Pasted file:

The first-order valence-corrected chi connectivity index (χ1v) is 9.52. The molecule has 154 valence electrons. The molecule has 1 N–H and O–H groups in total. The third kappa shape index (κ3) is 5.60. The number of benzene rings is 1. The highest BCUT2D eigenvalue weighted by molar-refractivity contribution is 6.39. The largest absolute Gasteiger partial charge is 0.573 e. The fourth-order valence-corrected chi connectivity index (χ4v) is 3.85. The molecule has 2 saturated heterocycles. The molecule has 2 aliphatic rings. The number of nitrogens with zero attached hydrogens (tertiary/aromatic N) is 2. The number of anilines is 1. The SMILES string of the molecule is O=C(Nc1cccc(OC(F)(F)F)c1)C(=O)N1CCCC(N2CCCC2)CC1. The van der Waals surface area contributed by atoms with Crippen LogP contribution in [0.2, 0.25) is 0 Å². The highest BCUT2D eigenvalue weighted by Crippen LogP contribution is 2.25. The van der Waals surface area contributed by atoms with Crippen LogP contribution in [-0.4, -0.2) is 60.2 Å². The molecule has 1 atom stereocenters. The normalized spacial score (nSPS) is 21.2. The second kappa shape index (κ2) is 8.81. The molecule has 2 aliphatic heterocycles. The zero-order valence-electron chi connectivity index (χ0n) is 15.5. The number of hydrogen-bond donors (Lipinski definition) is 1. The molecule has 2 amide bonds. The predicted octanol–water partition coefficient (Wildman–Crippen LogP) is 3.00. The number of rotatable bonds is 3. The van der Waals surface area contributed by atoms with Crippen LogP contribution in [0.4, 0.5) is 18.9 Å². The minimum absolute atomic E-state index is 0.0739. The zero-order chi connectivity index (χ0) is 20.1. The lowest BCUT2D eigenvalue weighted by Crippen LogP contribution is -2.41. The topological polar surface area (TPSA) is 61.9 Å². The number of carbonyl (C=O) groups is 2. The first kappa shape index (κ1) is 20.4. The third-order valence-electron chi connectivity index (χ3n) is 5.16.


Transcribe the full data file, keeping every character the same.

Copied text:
The first-order valence-corrected chi connectivity index (χ1v) is 9.52. The molecule has 154 valence electrons. The molecule has 1 N–H and O–H groups in total. The third kappa shape index (κ3) is 5.60. The number of benzene rings is 1. The highest BCUT2D eigenvalue weighted by molar-refractivity contribution is 6.39. The largest absolute Gasteiger partial charge is 0.573 e. The fourth-order valence-corrected chi connectivity index (χ4v) is 3.85. The molecule has 2 saturated heterocycles. The molecule has 2 aliphatic rings. The number of nitrogens with zero attached hydrogens (tertiary/aromatic N) is 2. The number of anilines is 1. The SMILES string of the molecule is O=C(Nc1cccc(OC(F)(F)F)c1)C(=O)N1CCCC(N2CCCC2)CC1. The van der Waals surface area contributed by atoms with Crippen LogP contribution in [0.2, 0.25) is 0 Å². The highest BCUT2D eigenvalue weighted by Crippen LogP contribution is 2.25. The van der Waals surface area contributed by atoms with Crippen LogP contribution in [-0.4, -0.2) is 60.2 Å². The molecule has 1 atom stereocenters. The normalized spacial score (nSPS) is 21.2. The second kappa shape index (κ2) is 8.81. The molecule has 2 aliphatic heterocycles. The zero-order valence-electron chi connectivity index (χ0n) is 15.5. The number of hydrogen-bond donors (Lipinski definition) is 1. The molecule has 2 amide bonds. The predicted octanol–water partition coefficient (Wildman–Crippen LogP) is 3.00. The number of rotatable bonds is 3. The van der Waals surface area contributed by atoms with Crippen LogP contribution in [0.4, 0.5) is 18.9 Å². The minimum absolute atomic E-state index is 0.0739. The zero-order chi connectivity index (χ0) is 20.1. The lowest BCUT2D eigenvalue weighted by Crippen LogP contribution is -2.41. The topological polar surface area (TPSA) is 61.9 Å². The number of carbonyl (C=O) groups is 2. The first kappa shape index (κ1) is 20.4. The third-order valence-electron chi connectivity index (χ3n) is 5.16.